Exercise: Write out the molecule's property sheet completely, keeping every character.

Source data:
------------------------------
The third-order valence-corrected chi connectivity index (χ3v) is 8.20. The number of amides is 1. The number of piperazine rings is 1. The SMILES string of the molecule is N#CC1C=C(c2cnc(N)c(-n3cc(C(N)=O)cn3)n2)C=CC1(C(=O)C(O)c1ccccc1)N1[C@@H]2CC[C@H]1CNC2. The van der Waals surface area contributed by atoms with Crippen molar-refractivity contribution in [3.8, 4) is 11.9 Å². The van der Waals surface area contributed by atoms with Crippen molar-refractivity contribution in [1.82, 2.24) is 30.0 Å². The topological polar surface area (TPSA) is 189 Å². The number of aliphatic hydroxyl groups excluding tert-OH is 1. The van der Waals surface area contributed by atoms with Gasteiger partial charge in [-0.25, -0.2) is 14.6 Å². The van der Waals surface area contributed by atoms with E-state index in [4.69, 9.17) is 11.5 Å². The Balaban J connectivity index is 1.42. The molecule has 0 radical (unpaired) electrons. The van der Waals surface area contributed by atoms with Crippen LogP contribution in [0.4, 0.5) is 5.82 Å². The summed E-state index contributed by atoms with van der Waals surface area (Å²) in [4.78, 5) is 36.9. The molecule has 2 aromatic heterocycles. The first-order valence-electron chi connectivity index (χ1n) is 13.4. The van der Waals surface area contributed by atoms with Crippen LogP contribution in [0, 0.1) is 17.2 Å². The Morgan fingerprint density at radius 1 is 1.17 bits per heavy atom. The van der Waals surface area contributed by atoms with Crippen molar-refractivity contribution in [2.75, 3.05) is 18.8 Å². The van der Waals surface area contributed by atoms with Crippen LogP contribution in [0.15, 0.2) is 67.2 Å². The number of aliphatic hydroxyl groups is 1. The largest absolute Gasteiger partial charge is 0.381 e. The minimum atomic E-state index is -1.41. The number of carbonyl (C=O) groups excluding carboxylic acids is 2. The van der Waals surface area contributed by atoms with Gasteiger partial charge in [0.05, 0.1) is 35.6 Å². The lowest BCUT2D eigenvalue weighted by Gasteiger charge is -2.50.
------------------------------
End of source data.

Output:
The third-order valence-corrected chi connectivity index (χ3v) is 8.20. The number of amides is 1. The number of piperazine rings is 1. The SMILES string of the molecule is N#CC1C=C(c2cnc(N)c(-n3cc(C(N)=O)cn3)n2)C=CC1(C(=O)C(O)c1ccccc1)N1[C@@H]2CC[C@H]1CNC2. The van der Waals surface area contributed by atoms with Crippen molar-refractivity contribution in [3.8, 4) is 11.9 Å². The van der Waals surface area contributed by atoms with Crippen molar-refractivity contribution in [1.82, 2.24) is 30.0 Å². The topological polar surface area (TPSA) is 189 Å². The number of aliphatic hydroxyl groups excluding tert-OH is 1. The van der Waals surface area contributed by atoms with Gasteiger partial charge in [-0.25, -0.2) is 14.6 Å². The van der Waals surface area contributed by atoms with E-state index in [4.69, 9.17) is 11.5 Å². The Balaban J connectivity index is 1.42. The molecule has 0 radical (unpaired) electrons. The van der Waals surface area contributed by atoms with Crippen LogP contribution in [0.4, 0.5) is 5.82 Å². The summed E-state index contributed by atoms with van der Waals surface area (Å²) in [4.78, 5) is 36.9. The molecule has 2 aromatic heterocycles. The first-order valence-electron chi connectivity index (χ1n) is 13.4. The van der Waals surface area contributed by atoms with Crippen LogP contribution in [0, 0.1) is 17.2 Å². The Morgan fingerprint density at radius 1 is 1.17 bits per heavy atom. The van der Waals surface area contributed by atoms with Crippen molar-refractivity contribution in [2.75, 3.05) is 18.8 Å². The van der Waals surface area contributed by atoms with Crippen LogP contribution in [0.15, 0.2) is 67.2 Å². The number of aliphatic hydroxyl groups is 1. The largest absolute Gasteiger partial charge is 0.381 e. The minimum atomic E-state index is -1.41. The number of carbonyl (C=O) groups excluding carboxylic acids is 2. The van der Waals surface area contributed by atoms with Gasteiger partial charge in [0.05, 0.1) is 35.6 Å². The lowest BCUT2D eigenvalue weighted by Gasteiger charge is -2.50.